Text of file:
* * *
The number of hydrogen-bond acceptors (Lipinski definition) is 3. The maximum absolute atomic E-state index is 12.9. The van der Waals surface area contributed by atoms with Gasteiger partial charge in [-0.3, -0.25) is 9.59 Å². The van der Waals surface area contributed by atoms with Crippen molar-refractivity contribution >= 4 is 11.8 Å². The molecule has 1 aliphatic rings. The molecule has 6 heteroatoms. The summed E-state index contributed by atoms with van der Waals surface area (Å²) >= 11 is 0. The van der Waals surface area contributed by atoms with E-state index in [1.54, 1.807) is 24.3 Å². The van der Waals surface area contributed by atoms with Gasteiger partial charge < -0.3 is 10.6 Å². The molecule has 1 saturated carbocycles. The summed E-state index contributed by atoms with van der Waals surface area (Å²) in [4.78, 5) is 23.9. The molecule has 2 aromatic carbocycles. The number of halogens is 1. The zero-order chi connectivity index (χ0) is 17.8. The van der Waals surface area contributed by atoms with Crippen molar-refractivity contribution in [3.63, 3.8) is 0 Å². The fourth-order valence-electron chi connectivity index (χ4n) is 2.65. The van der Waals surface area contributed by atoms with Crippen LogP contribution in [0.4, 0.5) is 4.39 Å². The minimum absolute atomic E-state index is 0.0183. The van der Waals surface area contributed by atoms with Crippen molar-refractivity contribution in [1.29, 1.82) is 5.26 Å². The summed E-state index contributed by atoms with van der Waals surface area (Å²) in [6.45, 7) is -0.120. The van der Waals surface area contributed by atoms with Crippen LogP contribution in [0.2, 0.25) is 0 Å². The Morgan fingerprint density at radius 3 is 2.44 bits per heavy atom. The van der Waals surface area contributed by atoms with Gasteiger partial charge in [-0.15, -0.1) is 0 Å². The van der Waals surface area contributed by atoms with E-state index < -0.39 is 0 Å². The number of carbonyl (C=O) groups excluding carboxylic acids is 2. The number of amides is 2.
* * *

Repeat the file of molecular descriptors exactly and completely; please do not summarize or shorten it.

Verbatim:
The number of hydrogen-bond acceptors (Lipinski definition) is 3. The maximum absolute atomic E-state index is 12.9. The van der Waals surface area contributed by atoms with Gasteiger partial charge in [-0.3, -0.25) is 9.59 Å². The van der Waals surface area contributed by atoms with Crippen molar-refractivity contribution >= 4 is 11.8 Å². The molecule has 1 aliphatic rings. The molecule has 6 heteroatoms. The summed E-state index contributed by atoms with van der Waals surface area (Å²) >= 11 is 0. The van der Waals surface area contributed by atoms with E-state index in [1.54, 1.807) is 24.3 Å². The van der Waals surface area contributed by atoms with Gasteiger partial charge < -0.3 is 10.6 Å². The molecule has 1 saturated carbocycles. The summed E-state index contributed by atoms with van der Waals surface area (Å²) in [4.78, 5) is 23.9. The molecule has 2 aromatic carbocycles. The number of halogens is 1. The zero-order chi connectivity index (χ0) is 17.8. The van der Waals surface area contributed by atoms with Crippen molar-refractivity contribution in [3.63, 3.8) is 0 Å². The fourth-order valence-electron chi connectivity index (χ4n) is 2.65. The van der Waals surface area contributed by atoms with Crippen LogP contribution in [0.4, 0.5) is 4.39 Å². The minimum absolute atomic E-state index is 0.0183. The van der Waals surface area contributed by atoms with Crippen molar-refractivity contribution in [1.29, 1.82) is 5.26 Å². The summed E-state index contributed by atoms with van der Waals surface area (Å²) in [6.45, 7) is -0.120. The van der Waals surface area contributed by atoms with Crippen LogP contribution in [0.2, 0.25) is 0 Å². The Morgan fingerprint density at radius 3 is 2.44 bits per heavy atom. The van der Waals surface area contributed by atoms with Gasteiger partial charge in [-0.15, -0.1) is 0 Å². The van der Waals surface area contributed by atoms with E-state index < -0.39 is 0 Å². The number of carbonyl (C=O) groups excluding carboxylic acids is 2. The number of amides is 2.